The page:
Major Drawback Updates Seem Likely as Legislation, ACE Move Forward
Excerpt from: International Trade Today | By: Tim Warren | June 2 2015
The progress of customs legislation and the transition to the Automated Commercial Environment has drawback processes poised for some major updates, some over a decade in the making, said industry members during a June 2 panel discussion.
The customs bills, now in various stages, includes a number of ideas supported by the Trade Support Network, including the elimination of rulings on drawback issues and an eight digit HTS substitution standard, said Bobby Waid, CEO of Charter Brokerage, who spoke on the panel at the American Association of Exporters and Importers conference.
Recent work toward simplified process also includes potential updates to the program. The biggest update to drawback now included within customs legislation will be the eight digit HTS standard for substitution, he said. That change would allow for the substitution of exported goods for imports that are classified with the same eight-digit HTS number, he said.
This would apply to both unused and for manufacturing and is “the linchpin of the whole drawback simplification bill,” said Waid.
The bill would also make duties, taxes and fees available for drawback purposes, rather than just duties, which is sometimes the case, he said. Joint and several liability, which “puts all the parties in the claim essentially in bed together,” is another feature included within the bill, Waid said. Despite some major concerns with the idea among the Trade Support Network, CBP considered the provision important because it is “tired of chasing the surety,” Waid said.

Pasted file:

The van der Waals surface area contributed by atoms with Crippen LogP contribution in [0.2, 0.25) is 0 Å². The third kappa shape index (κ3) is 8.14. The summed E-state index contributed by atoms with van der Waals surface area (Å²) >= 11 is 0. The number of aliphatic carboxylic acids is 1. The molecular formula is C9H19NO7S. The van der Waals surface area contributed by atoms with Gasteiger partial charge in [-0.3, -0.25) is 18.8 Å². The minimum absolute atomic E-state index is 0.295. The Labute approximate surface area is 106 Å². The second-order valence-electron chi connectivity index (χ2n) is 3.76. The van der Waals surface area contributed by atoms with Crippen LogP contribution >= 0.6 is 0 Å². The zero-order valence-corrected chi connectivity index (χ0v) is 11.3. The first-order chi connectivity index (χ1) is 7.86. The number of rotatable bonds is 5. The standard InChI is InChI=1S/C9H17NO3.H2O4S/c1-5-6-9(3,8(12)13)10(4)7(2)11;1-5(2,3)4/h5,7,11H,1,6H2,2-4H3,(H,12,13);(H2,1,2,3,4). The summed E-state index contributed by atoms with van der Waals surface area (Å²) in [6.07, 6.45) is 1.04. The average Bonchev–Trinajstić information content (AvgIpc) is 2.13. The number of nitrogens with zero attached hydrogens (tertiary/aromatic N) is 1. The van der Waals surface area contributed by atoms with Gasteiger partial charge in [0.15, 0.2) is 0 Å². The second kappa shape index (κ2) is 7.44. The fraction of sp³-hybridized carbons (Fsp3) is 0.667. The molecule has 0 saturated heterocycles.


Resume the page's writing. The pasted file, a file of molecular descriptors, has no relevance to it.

The bill would also eliminate CBP rulings on drawback issues so filers would no longer need to wait the up to three years that occurs now, he said.
The legislation would also add language on the calculation of drawback claims. Specifically, the bill would say “you would be able to claim the lesser of duty, taxes and fees that are paid on the import, on a line item basis, or the duty, tax and fees that would have been paid on the export had it been imported,” he said.
There’s some question on the effective dates for the drawback provisions, he said. The bill seems to tie the effective dates to the ability of CBP to write corresponding regulations and add drawback functionality within ACE, something that history has shown not to be a simple process, he said. The drawback provisions largely stem from a House approach, which is more of a “tweak” to the existing program, instead of a wider overhaul approach proposed in the Senate, something which industry voiced some concerns with, said Waid.
The Senate passed the bill with the House approach and the House is expected to take up the trade legislation next week, he said. Concurrently with the work on customs legislation, there’s been a recent effort to update drawback within its current form, said Michael Cerny, a lawyer with Cerny Associates.
That work is part of a wider, longer-term modernization effort within ACE for Simplified Processes, he said. Among the ideas mentioned would be to modernize the electronic drawback claims so they are linked to the consumption entry line level, said Cerny.
That specific change would help resolve some issues pointed to by the Department of Homeland Security, he said. The Department of Homeland Security Office of the Inspector General raised
concerns about CBP’s drawback program for several years, most recently in May CBP has refunded some $686 million through drawback so far this fiscal year, according to CBP statistics.
That seems to follow the multi-year trend of increases in both the number of drawback claims and the dollar amounts refunded. A CBP official scheduled to speak on the panel was unable to attend due to travel complications at the airport.
Email ITTNews@warren-news.com for a copy of the presentations on drawback. — Tim Warren